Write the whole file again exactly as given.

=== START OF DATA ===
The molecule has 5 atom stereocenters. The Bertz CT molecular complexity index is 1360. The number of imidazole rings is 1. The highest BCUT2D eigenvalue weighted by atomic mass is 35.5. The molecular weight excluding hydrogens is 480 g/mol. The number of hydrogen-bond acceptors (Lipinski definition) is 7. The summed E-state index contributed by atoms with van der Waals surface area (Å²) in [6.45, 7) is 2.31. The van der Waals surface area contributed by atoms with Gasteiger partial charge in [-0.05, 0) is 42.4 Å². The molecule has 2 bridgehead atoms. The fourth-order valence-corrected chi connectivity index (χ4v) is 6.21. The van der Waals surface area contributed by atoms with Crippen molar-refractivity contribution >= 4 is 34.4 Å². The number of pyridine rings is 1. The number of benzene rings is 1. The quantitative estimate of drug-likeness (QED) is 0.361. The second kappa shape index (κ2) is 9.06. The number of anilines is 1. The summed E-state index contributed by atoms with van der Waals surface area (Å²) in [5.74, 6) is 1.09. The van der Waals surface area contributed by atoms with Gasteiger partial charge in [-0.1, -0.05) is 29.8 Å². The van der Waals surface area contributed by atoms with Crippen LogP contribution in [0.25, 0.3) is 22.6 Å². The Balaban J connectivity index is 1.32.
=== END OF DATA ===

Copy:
The molecule has 5 atom stereocenters. The Bertz CT molecular complexity index is 1360. The number of imidazole rings is 1. The highest BCUT2D eigenvalue weighted by atomic mass is 35.5. The molecular weight excluding hydrogens is 480 g/mol. The number of hydrogen-bond acceptors (Lipinski definition) is 7. The summed E-state index contributed by atoms with van der Waals surface area (Å²) in [6.45, 7) is 2.31. The van der Waals surface area contributed by atoms with Gasteiger partial charge in [-0.05, 0) is 42.4 Å². The molecule has 2 bridgehead atoms. The fourth-order valence-corrected chi connectivity index (χ4v) is 6.21. The van der Waals surface area contributed by atoms with Crippen molar-refractivity contribution >= 4 is 34.4 Å². The number of pyridine rings is 1. The number of benzene rings is 1. The quantitative estimate of drug-likeness (QED) is 0.361. The second kappa shape index (κ2) is 9.06. The number of anilines is 1. The summed E-state index contributed by atoms with van der Waals surface area (Å²) in [5.74, 6) is 1.09. The van der Waals surface area contributed by atoms with Gasteiger partial charge in [-0.1, -0.05) is 29.8 Å². The van der Waals surface area contributed by atoms with Crippen LogP contribution in [0.25, 0.3) is 22.6 Å². The Balaban J connectivity index is 1.32.